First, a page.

Comparison of serum iron, total iron binding capacity, ferritin, and percent transferrin saturation in nine species of apparently healthy captive lemurs

@article{Williams2006ComparisonOS,
  title={Comparison of serum iron, total iron binding capacity, ferritin, and percent transferrin saturation in nine species of apparently healthy captive lemurs},
  author={Cathy V. Williams and Jennifer Campbell and Kelly M. Glenn},
  journal={American Journal of Primatology},
  year={2006},
  volume={68}
}
Lemurs kept in captivity have been reported to be highly prone to accumulate excessive amounts of iron in tissues (hemosiderosis). Diagnosis of the condition is most commonly made during a postmortem examination because an antemortem diagnosis requires a liver biopsy, a procedure that may not be well tolerated by all animals. The lack of a noninvasive method to evaluate iron status in captive lemurs limits investigators' ability to effectively screen animals for the presence of hemosiderosis… 
Evaluation of iron status in lemurs by analysis of serum iron and ferritin concentrations, total iron-binding capacity, and transferrin saturation.
OBJECTIVE To assess serum iron and ferritin concentrations, total iron-binding capacity, and transferrin saturation as indicators of iron metabolic status in 3 genera of lemurs and determine whether
DOSE TITRATION OF DEFERASIROX IRON CHELATION THERAPY BY MAGNETIC RESONANCE IMAGING FOR CHRONIC IRON STORAGE DISEASE IN THREE ADULT RED BALD-HEADED UAKARI (CACAJAO CALVUS RUBICUNDUS)
TLDR
Postmortem documentation of severe iron storage disease in one red bald-headed uakari and the use of iron chelation with oral deferasirox in the three surviving members of the colony are described.
Serum iron metabolites in an opportunistic sample of different captive primate species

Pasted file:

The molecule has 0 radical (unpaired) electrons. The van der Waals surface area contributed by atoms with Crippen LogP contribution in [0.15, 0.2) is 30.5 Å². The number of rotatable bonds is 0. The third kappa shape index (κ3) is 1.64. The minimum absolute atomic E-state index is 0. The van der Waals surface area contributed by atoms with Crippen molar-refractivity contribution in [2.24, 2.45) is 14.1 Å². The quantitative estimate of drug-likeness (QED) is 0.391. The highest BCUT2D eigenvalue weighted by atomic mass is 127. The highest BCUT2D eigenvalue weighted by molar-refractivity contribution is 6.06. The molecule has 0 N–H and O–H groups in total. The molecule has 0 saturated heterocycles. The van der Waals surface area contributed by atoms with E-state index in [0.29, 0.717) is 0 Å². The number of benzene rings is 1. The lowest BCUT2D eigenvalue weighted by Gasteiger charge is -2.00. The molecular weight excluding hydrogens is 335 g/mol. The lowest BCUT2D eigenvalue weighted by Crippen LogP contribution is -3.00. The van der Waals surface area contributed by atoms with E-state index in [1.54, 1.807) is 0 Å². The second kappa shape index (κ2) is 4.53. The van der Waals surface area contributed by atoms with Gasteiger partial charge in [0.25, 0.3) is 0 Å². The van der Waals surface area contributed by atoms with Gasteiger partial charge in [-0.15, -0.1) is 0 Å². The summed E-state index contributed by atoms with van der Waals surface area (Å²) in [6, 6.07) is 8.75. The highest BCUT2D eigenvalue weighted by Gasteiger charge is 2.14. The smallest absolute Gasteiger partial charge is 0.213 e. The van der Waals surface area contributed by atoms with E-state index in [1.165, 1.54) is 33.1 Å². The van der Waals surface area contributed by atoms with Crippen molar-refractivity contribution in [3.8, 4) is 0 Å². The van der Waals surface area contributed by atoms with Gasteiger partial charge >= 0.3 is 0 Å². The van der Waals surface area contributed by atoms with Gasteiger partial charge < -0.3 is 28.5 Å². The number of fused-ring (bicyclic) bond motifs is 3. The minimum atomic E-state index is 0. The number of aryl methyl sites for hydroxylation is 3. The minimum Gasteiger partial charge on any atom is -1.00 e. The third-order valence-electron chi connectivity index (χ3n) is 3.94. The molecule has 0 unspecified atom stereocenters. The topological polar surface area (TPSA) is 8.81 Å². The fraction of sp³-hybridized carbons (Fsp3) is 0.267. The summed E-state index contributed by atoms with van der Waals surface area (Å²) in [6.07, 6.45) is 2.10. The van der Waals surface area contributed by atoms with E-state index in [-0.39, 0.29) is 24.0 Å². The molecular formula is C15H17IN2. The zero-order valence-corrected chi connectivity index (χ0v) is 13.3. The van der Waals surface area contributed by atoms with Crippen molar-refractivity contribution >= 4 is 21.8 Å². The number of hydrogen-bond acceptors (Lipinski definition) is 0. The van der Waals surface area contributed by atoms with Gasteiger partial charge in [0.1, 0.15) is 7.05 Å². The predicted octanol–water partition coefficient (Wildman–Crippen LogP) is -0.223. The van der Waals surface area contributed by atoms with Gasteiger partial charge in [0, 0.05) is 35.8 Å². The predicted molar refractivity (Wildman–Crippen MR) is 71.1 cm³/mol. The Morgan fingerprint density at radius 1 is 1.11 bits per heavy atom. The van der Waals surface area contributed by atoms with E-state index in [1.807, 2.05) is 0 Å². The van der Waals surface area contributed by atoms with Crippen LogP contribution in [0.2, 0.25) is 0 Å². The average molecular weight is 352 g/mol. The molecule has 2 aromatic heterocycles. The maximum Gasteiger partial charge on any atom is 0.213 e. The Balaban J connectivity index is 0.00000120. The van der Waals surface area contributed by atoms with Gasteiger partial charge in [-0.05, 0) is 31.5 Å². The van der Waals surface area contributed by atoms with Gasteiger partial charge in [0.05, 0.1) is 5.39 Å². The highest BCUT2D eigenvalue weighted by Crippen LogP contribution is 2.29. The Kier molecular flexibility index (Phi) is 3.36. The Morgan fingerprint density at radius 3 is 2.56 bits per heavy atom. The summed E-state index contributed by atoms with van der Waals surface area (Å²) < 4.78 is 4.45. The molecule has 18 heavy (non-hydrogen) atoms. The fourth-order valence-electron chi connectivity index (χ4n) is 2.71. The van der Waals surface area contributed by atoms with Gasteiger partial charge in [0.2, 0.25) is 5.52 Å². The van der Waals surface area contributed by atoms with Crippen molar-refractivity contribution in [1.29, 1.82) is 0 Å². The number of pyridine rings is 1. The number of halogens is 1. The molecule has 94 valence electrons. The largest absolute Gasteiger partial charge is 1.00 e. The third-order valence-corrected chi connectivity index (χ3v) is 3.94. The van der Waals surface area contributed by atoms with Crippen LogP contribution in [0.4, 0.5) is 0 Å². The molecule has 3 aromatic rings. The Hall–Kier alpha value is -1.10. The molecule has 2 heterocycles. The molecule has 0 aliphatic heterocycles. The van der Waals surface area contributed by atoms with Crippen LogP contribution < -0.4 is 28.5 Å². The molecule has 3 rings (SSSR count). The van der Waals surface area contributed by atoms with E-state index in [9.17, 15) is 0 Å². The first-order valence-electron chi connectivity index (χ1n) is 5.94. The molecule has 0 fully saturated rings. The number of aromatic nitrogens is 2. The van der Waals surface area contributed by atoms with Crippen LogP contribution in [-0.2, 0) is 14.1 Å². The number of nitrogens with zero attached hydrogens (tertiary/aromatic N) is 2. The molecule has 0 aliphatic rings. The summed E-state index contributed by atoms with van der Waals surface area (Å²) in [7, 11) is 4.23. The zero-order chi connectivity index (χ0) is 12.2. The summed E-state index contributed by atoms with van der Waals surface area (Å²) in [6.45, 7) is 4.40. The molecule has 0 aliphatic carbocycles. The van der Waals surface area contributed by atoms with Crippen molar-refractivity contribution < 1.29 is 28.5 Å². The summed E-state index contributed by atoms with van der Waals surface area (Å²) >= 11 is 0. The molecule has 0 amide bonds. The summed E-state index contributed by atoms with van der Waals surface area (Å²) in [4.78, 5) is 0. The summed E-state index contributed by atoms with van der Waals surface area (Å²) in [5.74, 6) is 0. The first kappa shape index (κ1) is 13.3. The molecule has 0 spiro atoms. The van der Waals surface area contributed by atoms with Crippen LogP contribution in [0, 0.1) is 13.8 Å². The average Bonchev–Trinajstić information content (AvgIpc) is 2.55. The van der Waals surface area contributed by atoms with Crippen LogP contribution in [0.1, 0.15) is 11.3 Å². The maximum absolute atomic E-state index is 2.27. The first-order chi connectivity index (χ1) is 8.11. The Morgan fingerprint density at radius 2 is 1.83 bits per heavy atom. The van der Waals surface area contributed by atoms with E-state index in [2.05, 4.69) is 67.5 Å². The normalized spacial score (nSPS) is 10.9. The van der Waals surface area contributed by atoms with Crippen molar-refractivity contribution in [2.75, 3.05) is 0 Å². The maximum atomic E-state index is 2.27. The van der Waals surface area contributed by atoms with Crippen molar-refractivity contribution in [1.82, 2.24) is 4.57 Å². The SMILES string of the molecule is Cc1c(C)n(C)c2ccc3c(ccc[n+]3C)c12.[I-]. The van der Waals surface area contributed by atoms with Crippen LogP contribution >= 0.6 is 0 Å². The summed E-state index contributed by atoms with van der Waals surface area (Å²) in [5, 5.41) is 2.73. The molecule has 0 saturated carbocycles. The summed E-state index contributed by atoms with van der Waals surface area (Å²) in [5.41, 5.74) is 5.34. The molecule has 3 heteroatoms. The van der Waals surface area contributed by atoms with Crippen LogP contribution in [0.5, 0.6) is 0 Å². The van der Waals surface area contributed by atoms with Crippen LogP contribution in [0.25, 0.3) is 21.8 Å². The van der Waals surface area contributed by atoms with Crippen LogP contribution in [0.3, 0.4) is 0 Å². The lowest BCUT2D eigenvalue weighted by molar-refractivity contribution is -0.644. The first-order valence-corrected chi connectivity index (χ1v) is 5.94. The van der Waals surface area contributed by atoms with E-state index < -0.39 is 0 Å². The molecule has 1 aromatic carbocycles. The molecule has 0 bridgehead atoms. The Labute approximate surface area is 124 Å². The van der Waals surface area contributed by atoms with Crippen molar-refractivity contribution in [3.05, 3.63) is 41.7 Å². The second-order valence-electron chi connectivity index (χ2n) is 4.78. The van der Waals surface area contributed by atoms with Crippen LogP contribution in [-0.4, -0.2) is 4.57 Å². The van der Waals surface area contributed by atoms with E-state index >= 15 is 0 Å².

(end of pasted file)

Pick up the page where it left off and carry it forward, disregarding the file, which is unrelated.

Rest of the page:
TLDR
The findings corroborate patterns previously described in individual studies, and underline that further efforts should be made to understand the reasons and consequences of these differences in iron metabolism.
Iron storage disorders in captive wild mammals: the comparative evidence.
  • M. Clauss, D. Paglia
  • Environmental Science
    Journal of zoo and wildlife medicine : official publication of the American Association of Zoo Veterinarians
  • 2012
TLDR
This report collates the comparative evidence for species' susceptibility to excessive burden of iron in captive mammal species, recognizing that the data for mammal species are limited.
Comparison of Biomedical Evaluation for White-Fronted Brown Lemurs (Eulemur fulvus albifrons) from Four Sites in Madagascar
TLDR
Comparison of health parameters between sites revealed statistically significant differences in body weight, body temperature, respiratory rate, hematology parameters, and nutrition parameters, which are likely related to season, soil, and forage availability.
The Role of Hepcidin in Regulation of Iron Balance in Bats
TLDR
While the Egyptian fruit bat exhibited significant hepcidin response to iron challenge, the magnitude of response was lower than that in the common vampire bat and lower than expected based on findings in healthy humans.
BIOMEDICAL EVALUATION OF BLACK LEMURS (EULEMUR MACACO MACACO) IN LOKOBE RESERVE, MADAGASCAR
  • R. Junge, E. Louis
  • Biology
    Journal of zoo and wildlife medicine : official publication of the American Association of Zoo Veterinarians
  • 2007
TLDR
Complete medical evaluations were performed on 25 wild black lemurs (Eulemur macaco macaco) in Lokobe Reserve, northwestern Madagascar, and significant differences exist between captive and wild animals for total white blood cell count, segmented neutrophil count, band neutrophils count, eosinophil number, monocyte count, and basophil count.
The pathology of comparative animal models of human haemochromatosis.
Iron deficiency anemia in a ring-tailed lemur (Lemur catta) with concurrent chronic renal failure.
TLDR
Findings for this lemur support the use of species-specific total iron binding capacity and total serum iron and ferritin concentrations in evaluation of an animal with suspected iron deficiency.
Variation in physiological health of diademed sifakas across intact and fragmented forest at Tsinjoarivo, eastern Madagascar
TLDR
Clinical laboratory data on hematology, serum biochemistry, fat‐soluble vitamins, minerals, iron analytes, viral serology, and parasitology of diademed sifaka derived from the capture of 26 individuals spanning eight groups and two habitats at Tsinjoarivo, Madagascar suggest that fragment sifakas may be less healthy than continuous forest groups.
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